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Government to set-up a National Quality Council

Accra, July 19, GNA – Mr Carlos Ahenkorah, a Deputy Minister of Trade and Industry (MoTI), has said that government was working on establishing a National Quality Council.

He said such a Council would be made up of representatives of key ministries, departments and agencies, as well as the private sector to implement the National Quality Policy (NQP) and to coordinate the activities of institutions that oversee quality related activities, ensuring that health and safety of individuals and the environment were protected.

Mr Ahenkorah made the disclosure on Wednesday in his opening remarks at a validation workshop of the National Quality Policy of Ghana in Accra.

The two-day workshop seeks to corroborate the NQP, which had been under preparation some months ago and to further the course of the National Quality Infrastructure (NQI).

The two-day validation workshop, which is being organised by the Ghana Standards Authority (GSA) to review the draft NQP is being attended by over 70 key stakeholders drawn from industry, academia, the private and the public sector.

The current draft NQP developed by MoTI with the support of the TRAQUE Programme had been review and aligned to the ECOWAS Quality Policy (ECOQUAL).

The quality policy of the ECOQUAL was adopted by the Conference of Heads of States and Governments of ECOWAS on February 28, 2013.

The West Africa Quality System Programme (WAQSP) Phase Three is being funded by the European Union with an amount of € 12 million and is supporting Ghana with the development of its Quality Policy and to ensure it is aligned with the ECOQUAL.

Ghana is the only country in the ECOWAS sub-region without a NQP; hence the NQP of Ghana aims to develop an effective, efficient and globally recognised NQI.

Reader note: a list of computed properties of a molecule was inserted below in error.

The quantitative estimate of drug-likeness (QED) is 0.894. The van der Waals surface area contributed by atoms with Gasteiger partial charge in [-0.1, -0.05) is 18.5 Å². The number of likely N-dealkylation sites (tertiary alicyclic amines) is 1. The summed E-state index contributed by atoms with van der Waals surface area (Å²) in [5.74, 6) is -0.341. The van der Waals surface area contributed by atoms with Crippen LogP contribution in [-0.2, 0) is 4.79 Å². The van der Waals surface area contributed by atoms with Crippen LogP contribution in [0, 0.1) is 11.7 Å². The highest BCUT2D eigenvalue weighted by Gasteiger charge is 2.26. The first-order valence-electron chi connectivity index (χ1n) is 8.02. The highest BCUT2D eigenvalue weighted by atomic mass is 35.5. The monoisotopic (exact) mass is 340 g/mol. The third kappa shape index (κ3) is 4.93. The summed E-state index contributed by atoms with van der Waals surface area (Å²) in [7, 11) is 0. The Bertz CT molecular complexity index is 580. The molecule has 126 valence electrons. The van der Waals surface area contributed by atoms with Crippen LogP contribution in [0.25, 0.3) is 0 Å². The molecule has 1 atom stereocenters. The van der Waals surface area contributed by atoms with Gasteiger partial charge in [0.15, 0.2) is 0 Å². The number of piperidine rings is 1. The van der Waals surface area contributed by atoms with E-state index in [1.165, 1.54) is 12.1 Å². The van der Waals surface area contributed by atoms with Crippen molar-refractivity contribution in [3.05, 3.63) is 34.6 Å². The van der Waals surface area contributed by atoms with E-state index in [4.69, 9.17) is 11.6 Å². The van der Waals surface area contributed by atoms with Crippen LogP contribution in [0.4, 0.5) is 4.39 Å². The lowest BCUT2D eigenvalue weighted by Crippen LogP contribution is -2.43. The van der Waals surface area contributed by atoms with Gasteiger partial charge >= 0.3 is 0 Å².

The final NQP of Ghana is expected to drive the establishment/strengthening, operation and maintenance of the NQI that would adequately protect public health and safety, and facilitate intra and inter-regional trade.

The overall objective of the NQP is to improve the international competitiveness of Ghana, and lead to enhanced export performance, whilst at the same time protecting Ghana’s consumers and environment from counterfeit and unsafe products.

The draft policy document had five thematic areas: standardisation, technical regulations, metrology (the science of measurements), conformity assessment and accreditation.

Mr Ahenkorah said the creation of an effective, efficient and globally recognised NQI requires the development of a Quality Policy, which recognises the roles and responsibilities of all stakeholders.

‘It will also promote exports and accelerate economic development with respect to protecting the health and safety of individuals and the environment,’ he said.

He said as markets continue to become globalised, governments were increasingly reconsidering a total overhaul of their quality programmes to compete positively on the international market.

He said developing economies, such as Ghana was confronted with significant challenges in accessing, the markets of developed economies due to substandard and non-compliant products.

He explained that in order to overcome these challenges in accessing the markets of developed economies, developing countries had to demonstrate product or service quality compliance as demanded by their markets and regulatory authorities.

Mr Ahenkorah assured that government would ensure that objectives related to thematic areas of the NQP, which must be implemented in the short term, between two to five years as mentioned in the implementation plan were executed expeditiously.

He mentioned that key among these objectives was the establishment of an accreditation body as well as the execution of the metering systems project for the oil and gas sector.

The Deputy Minister further commended Medlab and Pioneer Food Cannery for winning the ECOWAS Quality Awards.

Professor Alex Dodoo, the Executive Director of the GSA, said the need for a national quality policy is obvious; declaring that ‘no country in the world has made progress in the modern world without having a national quality policy that is well disseminated and effectively implemented’.

‘When well developed and properly implemented, this national quality policy should improve the quality of life of all Ghanaians,’ he added.


By Iddi Yire/Jamila Abubakar, GNA